Why you ask? It is not rare for retinol deficiency to disturb hair growth. This means that our hair is not working at full capacity. And the poorer its performance, the greater the risk of hair breakage and hair loss.

The hair vitamin in-demand is mainly found in liver, sweet potatoes, organic eggs and salmon.

By the way: Beta-carotene, the precursor of retinol, is just as important and is mainly found in fruits and vegetables – especially in green cabbage, pumpkin, carrots, iceberg lettuce, spinach or peppers.

Frequently asked: Women benefit from a daily dose of 0.8mg. Men cover their daily vitamin A requirement with about 1mg.

Children can easily get by with less: only 0.5mg is enough to get their organism to work.

Vitamin B

Would you have thought that the B-vitamin group was important for hair growth? Not just that: it is in fact the most important vitamin group for healthy and strong hair.

Whether it’s vitamin B3, vitamin B5 or vitamin B6 – the entire B group ensures proper blood circulation in the scalp and stimulates the metabolic processes in the hair roots.

  • Vitamin B3 (Niacin): A small multi-talent that strengthens the hair structure, keeps sebum production under control and protects the scalp from inflammation.

  • Vitamin B5 (Pantothenic acid): It is indispensable for cell division in the root of our hair follicles. Another plus: the vitamin prolongs greying of the hair. There is a reason why it is considered the vitamin of the youth.

  • Vitamin B6 (Pyridoxine): It shows its great advantages in the metabolism of amino acids.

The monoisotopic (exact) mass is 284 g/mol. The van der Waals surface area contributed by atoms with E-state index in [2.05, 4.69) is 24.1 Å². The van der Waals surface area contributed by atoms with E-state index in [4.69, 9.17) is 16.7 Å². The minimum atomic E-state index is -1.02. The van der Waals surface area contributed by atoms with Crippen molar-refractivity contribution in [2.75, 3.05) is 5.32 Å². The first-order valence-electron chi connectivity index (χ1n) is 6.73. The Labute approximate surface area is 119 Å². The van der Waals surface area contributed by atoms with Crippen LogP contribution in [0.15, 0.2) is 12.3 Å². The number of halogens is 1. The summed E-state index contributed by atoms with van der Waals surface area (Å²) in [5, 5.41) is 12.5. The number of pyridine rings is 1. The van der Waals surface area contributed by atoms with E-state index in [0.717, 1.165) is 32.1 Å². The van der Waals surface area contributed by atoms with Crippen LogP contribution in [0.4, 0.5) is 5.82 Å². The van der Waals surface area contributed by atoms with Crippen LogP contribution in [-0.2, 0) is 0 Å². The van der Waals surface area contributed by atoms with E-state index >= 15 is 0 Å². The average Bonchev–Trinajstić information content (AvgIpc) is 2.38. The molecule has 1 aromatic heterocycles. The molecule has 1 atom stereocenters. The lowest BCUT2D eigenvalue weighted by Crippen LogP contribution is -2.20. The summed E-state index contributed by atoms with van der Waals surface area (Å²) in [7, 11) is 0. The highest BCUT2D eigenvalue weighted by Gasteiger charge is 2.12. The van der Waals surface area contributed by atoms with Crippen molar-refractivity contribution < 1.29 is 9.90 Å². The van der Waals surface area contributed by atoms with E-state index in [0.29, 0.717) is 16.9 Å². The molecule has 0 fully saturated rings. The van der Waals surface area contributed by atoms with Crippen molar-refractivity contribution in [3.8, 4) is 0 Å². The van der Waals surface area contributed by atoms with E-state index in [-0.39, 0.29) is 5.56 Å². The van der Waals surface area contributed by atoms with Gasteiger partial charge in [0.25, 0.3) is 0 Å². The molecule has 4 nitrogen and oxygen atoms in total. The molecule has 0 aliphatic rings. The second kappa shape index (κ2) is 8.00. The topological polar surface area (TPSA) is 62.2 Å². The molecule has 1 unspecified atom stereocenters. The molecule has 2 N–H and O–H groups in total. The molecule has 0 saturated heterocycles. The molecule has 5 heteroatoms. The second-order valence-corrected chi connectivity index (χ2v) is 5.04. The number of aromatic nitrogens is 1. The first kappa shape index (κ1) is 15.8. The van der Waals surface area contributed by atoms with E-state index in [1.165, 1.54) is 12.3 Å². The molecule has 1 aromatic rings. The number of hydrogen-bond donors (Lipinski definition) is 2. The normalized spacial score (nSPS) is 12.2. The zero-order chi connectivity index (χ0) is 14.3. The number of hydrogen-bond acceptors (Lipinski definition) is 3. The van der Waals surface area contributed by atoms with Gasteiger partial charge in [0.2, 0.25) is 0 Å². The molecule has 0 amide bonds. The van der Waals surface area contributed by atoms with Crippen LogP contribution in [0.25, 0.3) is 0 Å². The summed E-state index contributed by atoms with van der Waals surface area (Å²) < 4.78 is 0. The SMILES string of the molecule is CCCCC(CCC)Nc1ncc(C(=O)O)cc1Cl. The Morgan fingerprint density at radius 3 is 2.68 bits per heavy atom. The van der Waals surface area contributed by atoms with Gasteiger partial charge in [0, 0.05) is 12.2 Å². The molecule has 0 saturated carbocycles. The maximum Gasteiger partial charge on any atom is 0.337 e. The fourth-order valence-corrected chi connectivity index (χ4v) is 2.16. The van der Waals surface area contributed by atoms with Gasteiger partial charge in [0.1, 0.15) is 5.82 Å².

• Vitamin B7 (Biotin): May we introduce you to one of the most valuable B vitamins? At last, it is vitamin B7, biotin or vitamin H. It has been proven to support the development and renewal of our hair structure.

    Did you know that most of our hair is made of the fibrous protein keratin, produced in the cells of the hair roots? And it is precisely this protein synthesis that biotin is actively involved in, effectively contributing to the health of our hair

    A lack of biotin affects us even more severely. It is often the reason for hair breakage and hair loss. But not to worry: in the western world, a biotin deficiency is extremely rare.

  • Vitamin B9 (Folic acid): You really want your hair to shine and have fewer split ends? Then don’t miss out on vitamin B9 in your diet. Folic acid is involved in hair growth as well.

    After all, it supports the cell division of the scalp hair to enable it to grow back vigorously. At the same time, it acts like a protective shield for your scalp. It reliably protects it from inflammation. And the less inflammation, the better the hair growth.

So far so good. But where can I find these wonderful B vitamins? It’s simple: Rely on these sources of vitamin B plentifully to protect yourself from split ends, hair loss and other problems:

  • Nuts
  • Legumes (peas, beans, soybeans)
  • Wheat germ
  • Oatmeal
  • Meat & Fish
  • Eggs
  • Milk

Frequently asked: the daily dose varies for each B vitamin.

An example? Well, let’s take a closer look at the recommended daily dose of vitamin B7. Adults should consume around 40 micrograms of biotin daily. For pregnant and breastfeeding women, 45 micrograms are ideal.

Vitamin D